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UNITED STATES v. OLMOS-ESPARZA

August 12, 1997

UNITED STATES OF AMERICA, Plaintiff-Respondent,
v.
EMIGDIO OLMOS-ESPARZA, Defendant-Petitioner.



The opinion of the court was delivered by: RHOADES

ORDER DENYING PETITIONER'S MOTION TO VACATE, SET ASIDE OR CORRECT SENTENCE

 I. Overview

 Petitioner Emigdio Olmos-Esparza has filed this Motion to Vacate, Set Aside or Correct Sentence pursuant to 28 U.S.C. § 2255. For the reasons stated below, the Motion is denied.

 II. Background

 On February 2, 1992 federal agents at the United States Border Control checkpoint in Temedula inspected Petitioner's vehicle. They discovered five bags, each of which contained a controlled substance. One bag contained 6.041 grams of a substance containing methamphetamine. Another contained 72.3 grams of a substance containing methamphetamine. The remaining three bags collectively contained 1380.8 grams of marijuana.

 On February 12, 1992 a federal grand jury returned a two-count indictment against Petitioner. Count one charged him with possession of methamphetamine with intent to distribute, in violation of 21 U.S.C. § 841(a)(1). Count two charged him with possession of marijuana with intent to distribute in violation of the same statute. Petitioner pleaded not guilty, and on December 10, 1992 a jury found him guilty of both counts.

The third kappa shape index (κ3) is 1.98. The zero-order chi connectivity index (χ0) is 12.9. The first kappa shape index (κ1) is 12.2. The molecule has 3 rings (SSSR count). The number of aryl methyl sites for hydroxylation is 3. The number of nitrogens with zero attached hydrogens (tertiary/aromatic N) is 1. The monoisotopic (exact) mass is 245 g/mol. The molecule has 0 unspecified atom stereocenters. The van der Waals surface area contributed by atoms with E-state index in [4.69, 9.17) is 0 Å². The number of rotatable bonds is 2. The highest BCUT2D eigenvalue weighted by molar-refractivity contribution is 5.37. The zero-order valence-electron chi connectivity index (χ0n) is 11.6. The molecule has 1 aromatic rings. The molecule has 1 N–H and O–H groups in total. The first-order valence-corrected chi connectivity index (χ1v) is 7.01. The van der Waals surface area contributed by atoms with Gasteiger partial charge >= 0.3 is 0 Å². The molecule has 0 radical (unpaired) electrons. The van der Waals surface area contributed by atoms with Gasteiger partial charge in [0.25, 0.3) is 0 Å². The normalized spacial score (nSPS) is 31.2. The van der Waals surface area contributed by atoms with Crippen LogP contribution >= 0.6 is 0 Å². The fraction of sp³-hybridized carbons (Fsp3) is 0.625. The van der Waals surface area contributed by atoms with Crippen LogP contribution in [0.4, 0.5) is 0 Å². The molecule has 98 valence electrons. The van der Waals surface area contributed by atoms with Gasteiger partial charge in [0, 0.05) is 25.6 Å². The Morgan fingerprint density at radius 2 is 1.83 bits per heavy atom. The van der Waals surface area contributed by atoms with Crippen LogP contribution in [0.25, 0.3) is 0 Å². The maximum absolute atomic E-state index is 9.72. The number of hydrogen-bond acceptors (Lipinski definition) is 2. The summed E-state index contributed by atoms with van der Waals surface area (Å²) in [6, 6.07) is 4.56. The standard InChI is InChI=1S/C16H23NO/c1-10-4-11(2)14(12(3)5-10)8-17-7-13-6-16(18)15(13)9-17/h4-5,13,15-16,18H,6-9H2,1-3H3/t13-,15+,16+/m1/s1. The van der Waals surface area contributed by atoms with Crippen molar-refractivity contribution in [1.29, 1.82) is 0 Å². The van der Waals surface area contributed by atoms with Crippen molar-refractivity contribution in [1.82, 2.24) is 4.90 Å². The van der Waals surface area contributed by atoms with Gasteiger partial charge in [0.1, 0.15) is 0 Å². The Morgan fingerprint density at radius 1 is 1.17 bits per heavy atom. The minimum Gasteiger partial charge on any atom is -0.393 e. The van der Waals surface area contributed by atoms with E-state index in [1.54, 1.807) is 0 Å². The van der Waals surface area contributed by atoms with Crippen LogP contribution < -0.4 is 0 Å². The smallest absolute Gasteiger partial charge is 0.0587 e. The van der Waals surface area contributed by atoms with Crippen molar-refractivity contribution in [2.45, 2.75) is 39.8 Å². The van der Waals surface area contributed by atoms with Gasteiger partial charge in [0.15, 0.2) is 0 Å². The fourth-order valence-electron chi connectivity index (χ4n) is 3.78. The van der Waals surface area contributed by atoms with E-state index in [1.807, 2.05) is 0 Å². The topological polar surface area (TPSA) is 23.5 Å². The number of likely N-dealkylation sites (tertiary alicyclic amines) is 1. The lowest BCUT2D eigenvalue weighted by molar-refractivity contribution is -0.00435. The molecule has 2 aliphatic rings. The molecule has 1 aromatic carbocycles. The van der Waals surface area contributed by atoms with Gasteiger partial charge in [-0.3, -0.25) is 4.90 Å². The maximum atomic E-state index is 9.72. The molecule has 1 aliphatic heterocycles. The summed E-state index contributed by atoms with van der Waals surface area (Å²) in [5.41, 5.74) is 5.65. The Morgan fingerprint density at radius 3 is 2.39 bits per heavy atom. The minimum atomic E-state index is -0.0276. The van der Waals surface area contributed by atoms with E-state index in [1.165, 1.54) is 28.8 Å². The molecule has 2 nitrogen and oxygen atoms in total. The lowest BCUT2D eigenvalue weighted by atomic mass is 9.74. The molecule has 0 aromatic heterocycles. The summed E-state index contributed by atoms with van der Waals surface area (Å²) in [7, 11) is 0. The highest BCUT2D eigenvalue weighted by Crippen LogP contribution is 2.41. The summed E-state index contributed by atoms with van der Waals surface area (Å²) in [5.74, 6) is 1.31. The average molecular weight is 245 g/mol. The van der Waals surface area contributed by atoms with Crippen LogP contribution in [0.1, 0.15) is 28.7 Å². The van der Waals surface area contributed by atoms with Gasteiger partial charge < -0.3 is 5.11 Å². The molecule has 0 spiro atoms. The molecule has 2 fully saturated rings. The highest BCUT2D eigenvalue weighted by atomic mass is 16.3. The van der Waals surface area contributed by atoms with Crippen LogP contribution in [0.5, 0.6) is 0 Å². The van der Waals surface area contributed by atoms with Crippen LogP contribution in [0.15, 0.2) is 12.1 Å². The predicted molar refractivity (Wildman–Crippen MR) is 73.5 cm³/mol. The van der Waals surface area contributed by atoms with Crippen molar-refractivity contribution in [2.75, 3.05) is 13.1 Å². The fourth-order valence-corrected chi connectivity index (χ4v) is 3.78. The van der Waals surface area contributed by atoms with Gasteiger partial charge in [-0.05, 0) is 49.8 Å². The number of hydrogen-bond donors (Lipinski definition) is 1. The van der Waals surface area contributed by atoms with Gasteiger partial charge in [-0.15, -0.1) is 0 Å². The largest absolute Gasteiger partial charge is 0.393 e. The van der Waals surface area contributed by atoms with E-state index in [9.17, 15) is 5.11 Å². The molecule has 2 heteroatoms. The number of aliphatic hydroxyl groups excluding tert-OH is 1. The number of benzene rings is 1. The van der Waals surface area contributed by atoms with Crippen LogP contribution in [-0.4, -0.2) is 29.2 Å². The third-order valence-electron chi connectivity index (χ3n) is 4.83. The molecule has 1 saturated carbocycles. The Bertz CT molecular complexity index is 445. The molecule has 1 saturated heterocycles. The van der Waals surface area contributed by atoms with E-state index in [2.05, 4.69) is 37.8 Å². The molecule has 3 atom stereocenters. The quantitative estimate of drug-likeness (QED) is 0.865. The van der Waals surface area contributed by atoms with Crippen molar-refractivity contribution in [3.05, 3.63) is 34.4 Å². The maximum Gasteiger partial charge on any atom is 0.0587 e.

Pursuant to the United States Sentencing Quidelines, on May ??, 1994 this Court sentenced Petitioner to 140 months of imprisonment on count one to run concurrently with a sentence of 48 months on count two. Petitioner appealed to the United States Court of Appeals for the Ninth Circuit. The Ninth Circuit affirmed the judgment and sentence on April 6, 1995.

 III. Discussion

 On April 18, 1997 Petitioner filed this Motion to Vacate. Set Aside or Correct Sentence pursuant to 28 U.S.C. § 2255, seeking to have his sentence reduced. On May 8, 1997 Petitioner filed additional papers, supplementing his Motion.

 Read with liberality, Petitioner's Motion argues that the Court should reduce his sentence for four reasons. First, Petitioner claims that the Court erred in sentencing by not determining the type of methamphetamine involved in the offense. Petitioner argues that this error was caused partly by ineffective assistance of counsel. Second, Petitioner argues that the Court erred in sentencing by not determining the quantity of drugs Petitioner had intended for personal use rather than distribution. Third, Petitioner argues that the United States Sentending Guidelines' treatment of methamphetamine lacks a rational basis, in violation of the Due Process Clause of the Fifth Amendment. Finally, Petitioner argues that the Court sentenced him for possessing more methamphetamine than he actually had.

 The Court will address each of these arguments in turn.

 A. Petitioner's Claim That The Court Did Not Determine The Type Of Methamphetamine Involved In The Offense